We were looking forward to seeing how Beverly would react last night to her first puppy class. But it couldn’t have been worse. When we arrived, the gate was locked and the classroom dark. I called another puppy raiser and learned that our instructor apparently posted a notice on Facebook around noon yesterday, stating that he wouldn’t be showing up (and apologizing for the last minute announcement). That’s the first time I’d heard about this page (or had any clue it should be checked to confirm the classes would proceed as scheduled). We weren’t the only folks who were clueless. I got a call an hour later from another puppy-raiser with an older dog who had just arrived downtown for the Advanced class — to find no one there.
We felt particularly bad about the cancellation because we had given a ride to some new puppy-raisers who livenear us; this would have been their very first class in San Diego. Their pup is a lanky young male named Keegan, just one month older than Beverly. We transported the two of them in side-by-side kennels, but when we arrived and learned the bad news, we let Beverly and Keegan sniff each other. If anything, he seems a calmer and milder-mannered fellow than Beverly (who’s pretty gentle herself). It will be interesting to see how they play — but there was no place to do that last night.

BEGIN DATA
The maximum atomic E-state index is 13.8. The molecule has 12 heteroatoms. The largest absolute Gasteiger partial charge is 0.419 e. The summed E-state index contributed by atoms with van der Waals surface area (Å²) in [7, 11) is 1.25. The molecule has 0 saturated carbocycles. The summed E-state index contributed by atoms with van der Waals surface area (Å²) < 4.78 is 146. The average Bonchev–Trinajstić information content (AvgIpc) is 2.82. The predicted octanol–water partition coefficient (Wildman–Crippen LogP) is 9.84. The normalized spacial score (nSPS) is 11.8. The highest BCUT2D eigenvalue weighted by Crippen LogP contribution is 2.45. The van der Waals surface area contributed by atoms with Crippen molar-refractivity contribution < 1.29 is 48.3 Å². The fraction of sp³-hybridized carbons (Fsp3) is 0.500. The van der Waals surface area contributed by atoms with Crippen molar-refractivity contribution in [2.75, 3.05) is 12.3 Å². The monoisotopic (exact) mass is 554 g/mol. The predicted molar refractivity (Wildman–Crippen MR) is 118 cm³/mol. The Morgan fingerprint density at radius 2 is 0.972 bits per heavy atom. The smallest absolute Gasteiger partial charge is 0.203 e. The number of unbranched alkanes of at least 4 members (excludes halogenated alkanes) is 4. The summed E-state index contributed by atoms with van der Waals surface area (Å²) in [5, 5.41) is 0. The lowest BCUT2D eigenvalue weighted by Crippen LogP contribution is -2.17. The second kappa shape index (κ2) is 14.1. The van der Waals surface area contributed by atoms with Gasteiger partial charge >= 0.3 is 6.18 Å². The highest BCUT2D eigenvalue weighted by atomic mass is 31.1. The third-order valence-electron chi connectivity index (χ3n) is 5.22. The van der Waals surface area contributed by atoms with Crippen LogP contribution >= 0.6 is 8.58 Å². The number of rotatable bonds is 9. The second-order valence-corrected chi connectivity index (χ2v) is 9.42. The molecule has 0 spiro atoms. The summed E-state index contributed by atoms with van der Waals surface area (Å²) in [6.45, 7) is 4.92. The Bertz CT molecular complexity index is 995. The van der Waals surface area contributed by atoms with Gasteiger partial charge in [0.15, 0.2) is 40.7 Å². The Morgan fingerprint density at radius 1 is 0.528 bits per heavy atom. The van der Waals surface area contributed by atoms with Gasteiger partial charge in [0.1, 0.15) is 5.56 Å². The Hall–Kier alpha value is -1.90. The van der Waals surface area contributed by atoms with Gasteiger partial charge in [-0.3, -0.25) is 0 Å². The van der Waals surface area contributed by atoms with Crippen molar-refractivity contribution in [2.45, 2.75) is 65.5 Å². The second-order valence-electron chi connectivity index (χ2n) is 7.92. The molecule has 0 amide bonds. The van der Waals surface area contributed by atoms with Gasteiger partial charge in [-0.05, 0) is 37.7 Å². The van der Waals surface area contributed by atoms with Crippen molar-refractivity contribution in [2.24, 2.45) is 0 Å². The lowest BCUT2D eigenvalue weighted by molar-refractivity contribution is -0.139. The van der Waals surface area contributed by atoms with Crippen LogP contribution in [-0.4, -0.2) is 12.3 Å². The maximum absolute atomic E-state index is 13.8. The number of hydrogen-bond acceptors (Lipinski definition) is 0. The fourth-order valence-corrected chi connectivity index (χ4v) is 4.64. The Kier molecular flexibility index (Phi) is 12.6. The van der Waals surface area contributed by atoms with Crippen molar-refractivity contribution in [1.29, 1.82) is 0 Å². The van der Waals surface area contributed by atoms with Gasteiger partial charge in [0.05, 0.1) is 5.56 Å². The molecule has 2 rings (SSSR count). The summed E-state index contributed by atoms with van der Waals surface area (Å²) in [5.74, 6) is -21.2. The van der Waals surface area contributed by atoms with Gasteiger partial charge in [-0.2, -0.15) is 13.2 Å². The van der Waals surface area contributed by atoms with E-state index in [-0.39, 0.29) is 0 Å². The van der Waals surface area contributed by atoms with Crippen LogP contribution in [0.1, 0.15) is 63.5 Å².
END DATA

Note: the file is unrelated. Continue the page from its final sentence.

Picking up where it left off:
Later last night, I gave Beverly an A+ in Nocturnal Puppy Behavior. Steve and I turned out the lights around 10 pm and she slept well until 5:30, when she began rustling in her kennel and I got up to take her out. The milestone was that for the very first time, I did NOT carry her down the stairs but let her walk down them on a leash, and then out to the lower level of the yard. She waited until she was all the way back there before relieving herself. Today she got the third of her four sets of puppy shots, and we learned that she weighs 25 pounds. So if the days of carrying her are over, my back and I both are very, very happy.
Beverly was three months old on Saturday. This Wednesday, we will have had her for four weeks. During that time she’s changed
She’s more than doubled in weight, and she’s having new experiences daily. Some are not so great. She had her first case of diarrhea Saturday (God knows why), and that combined with a rare accident in her kennel prompted us to subject her to her first bath.
Although she’s perking up a bit, she continues to amaze us with her sleepiness. Previous puppies have jumped to their feet and bounded out of their kennel whenever we opened the door, but if Beverly is snoozing, this is what typically happens even after we open the door:
She ignores us and sleeps on.
She’s now big enough that she can lie down in the stroller and rest her chin on the opening. When we walked with her yesterday, she appeared to like that.
Tonight, however, she won’t be able to curl up for an after-dinner nap. For the first time, we’ll take her to puppy class. We’re curious to see whether THAT keeps her awake.